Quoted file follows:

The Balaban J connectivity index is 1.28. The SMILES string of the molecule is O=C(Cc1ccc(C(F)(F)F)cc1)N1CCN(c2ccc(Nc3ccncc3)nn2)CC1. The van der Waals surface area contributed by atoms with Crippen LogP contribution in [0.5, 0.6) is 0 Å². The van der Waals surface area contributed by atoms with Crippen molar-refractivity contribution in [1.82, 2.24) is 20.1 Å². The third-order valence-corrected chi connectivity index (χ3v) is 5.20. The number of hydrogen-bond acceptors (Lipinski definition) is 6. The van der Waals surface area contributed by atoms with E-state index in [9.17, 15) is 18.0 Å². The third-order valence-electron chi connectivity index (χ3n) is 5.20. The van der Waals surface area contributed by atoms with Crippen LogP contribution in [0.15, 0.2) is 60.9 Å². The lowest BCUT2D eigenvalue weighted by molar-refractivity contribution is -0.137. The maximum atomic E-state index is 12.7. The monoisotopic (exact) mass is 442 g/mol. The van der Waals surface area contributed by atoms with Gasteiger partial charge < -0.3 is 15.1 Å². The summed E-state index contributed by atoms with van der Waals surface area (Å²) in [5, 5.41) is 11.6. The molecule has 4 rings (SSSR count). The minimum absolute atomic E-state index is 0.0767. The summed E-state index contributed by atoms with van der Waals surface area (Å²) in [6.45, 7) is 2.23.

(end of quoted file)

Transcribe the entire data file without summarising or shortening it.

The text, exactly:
The Balaban J connectivity index is 1.28. The SMILES string of the molecule is O=C(Cc1ccc(C(F)(F)F)cc1)N1CCN(c2ccc(Nc3ccncc3)nn2)CC1. The van der Waals surface area contributed by atoms with Crippen LogP contribution in [0.5, 0.6) is 0 Å². The van der Waals surface area contributed by atoms with Crippen molar-refractivity contribution in [1.82, 2.24) is 20.1 Å². The third-order valence-corrected chi connectivity index (χ3v) is 5.20. The number of hydrogen-bond acceptors (Lipinski definition) is 6. The van der Waals surface area contributed by atoms with E-state index in [9.17, 15) is 18.0 Å². The third-order valence-electron chi connectivity index (χ3n) is 5.20. The van der Waals surface area contributed by atoms with Crippen LogP contribution in [0.15, 0.2) is 60.9 Å². The lowest BCUT2D eigenvalue weighted by molar-refractivity contribution is -0.137. The maximum atomic E-state index is 12.7. The monoisotopic (exact) mass is 442 g/mol. The van der Waals surface area contributed by atoms with Gasteiger partial charge < -0.3 is 15.1 Å². The summed E-state index contributed by atoms with van der Waals surface area (Å²) in [5, 5.41) is 11.6. The molecule has 4 rings (SSSR count). The minimum absolute atomic E-state index is 0.0767. The summed E-state index contributed by atoms with van der Waals surface area (Å²) in [6.45, 7) is 2.23.